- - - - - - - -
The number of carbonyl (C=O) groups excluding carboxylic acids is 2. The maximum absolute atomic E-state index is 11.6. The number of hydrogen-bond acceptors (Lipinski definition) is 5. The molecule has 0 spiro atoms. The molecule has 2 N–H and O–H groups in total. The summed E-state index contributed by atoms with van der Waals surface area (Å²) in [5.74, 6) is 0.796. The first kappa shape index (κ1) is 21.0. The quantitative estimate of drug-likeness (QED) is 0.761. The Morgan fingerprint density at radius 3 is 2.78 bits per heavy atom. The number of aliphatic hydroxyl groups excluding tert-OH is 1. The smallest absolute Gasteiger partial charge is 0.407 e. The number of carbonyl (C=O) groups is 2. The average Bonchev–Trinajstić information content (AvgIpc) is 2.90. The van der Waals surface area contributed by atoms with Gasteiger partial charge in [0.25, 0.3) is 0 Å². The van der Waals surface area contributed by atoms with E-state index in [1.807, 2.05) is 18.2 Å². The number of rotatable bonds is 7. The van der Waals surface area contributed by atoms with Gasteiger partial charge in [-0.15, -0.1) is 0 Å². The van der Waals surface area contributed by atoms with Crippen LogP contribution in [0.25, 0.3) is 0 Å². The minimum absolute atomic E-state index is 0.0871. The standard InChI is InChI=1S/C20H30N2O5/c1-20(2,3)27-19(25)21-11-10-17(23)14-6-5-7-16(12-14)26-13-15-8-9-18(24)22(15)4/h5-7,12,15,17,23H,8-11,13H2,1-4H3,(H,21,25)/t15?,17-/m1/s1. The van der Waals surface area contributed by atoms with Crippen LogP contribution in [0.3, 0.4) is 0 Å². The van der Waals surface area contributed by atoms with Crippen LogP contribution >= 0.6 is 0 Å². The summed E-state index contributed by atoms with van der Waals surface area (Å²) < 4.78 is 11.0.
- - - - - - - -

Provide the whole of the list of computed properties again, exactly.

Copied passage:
The number of carbonyl (C=O) groups excluding carboxylic acids is 2. The maximum absolute atomic E-state index is 11.6. The number of hydrogen-bond acceptors (Lipinski definition) is 5. The molecule has 0 spiro atoms. The molecule has 2 N–H and O–H groups in total. The summed E-state index contributed by atoms with van der Waals surface area (Å²) in [5.74, 6) is 0.796. The first kappa shape index (κ1) is 21.0. The quantitative estimate of drug-likeness (QED) is 0.761. The Morgan fingerprint density at radius 3 is 2.78 bits per heavy atom. The number of aliphatic hydroxyl groups excluding tert-OH is 1. The smallest absolute Gasteiger partial charge is 0.407 e. The number of carbonyl (C=O) groups is 2. The average Bonchev–Trinajstić information content (AvgIpc) is 2.90. The van der Waals surface area contributed by atoms with Gasteiger partial charge in [0.25, 0.3) is 0 Å². The van der Waals surface area contributed by atoms with E-state index in [1.807, 2.05) is 18.2 Å². The number of rotatable bonds is 7. The van der Waals surface area contributed by atoms with Gasteiger partial charge in [-0.15, -0.1) is 0 Å². The van der Waals surface area contributed by atoms with Crippen LogP contribution in [0.25, 0.3) is 0 Å². The minimum absolute atomic E-state index is 0.0871. The standard InChI is InChI=1S/C20H30N2O5/c1-20(2,3)27-19(25)21-11-10-17(23)14-6-5-7-16(12-14)26-13-15-8-9-18(24)22(15)4/h5-7,12,15,17,23H,8-11,13H2,1-4H3,(H,21,25)/t15?,17-/m1/s1. The van der Waals surface area contributed by atoms with Crippen LogP contribution in [0.3, 0.4) is 0 Å². The van der Waals surface area contributed by atoms with Crippen LogP contribution >= 0.6 is 0 Å². The summed E-state index contributed by atoms with van der Waals surface area (Å²) < 4.78 is 11.0.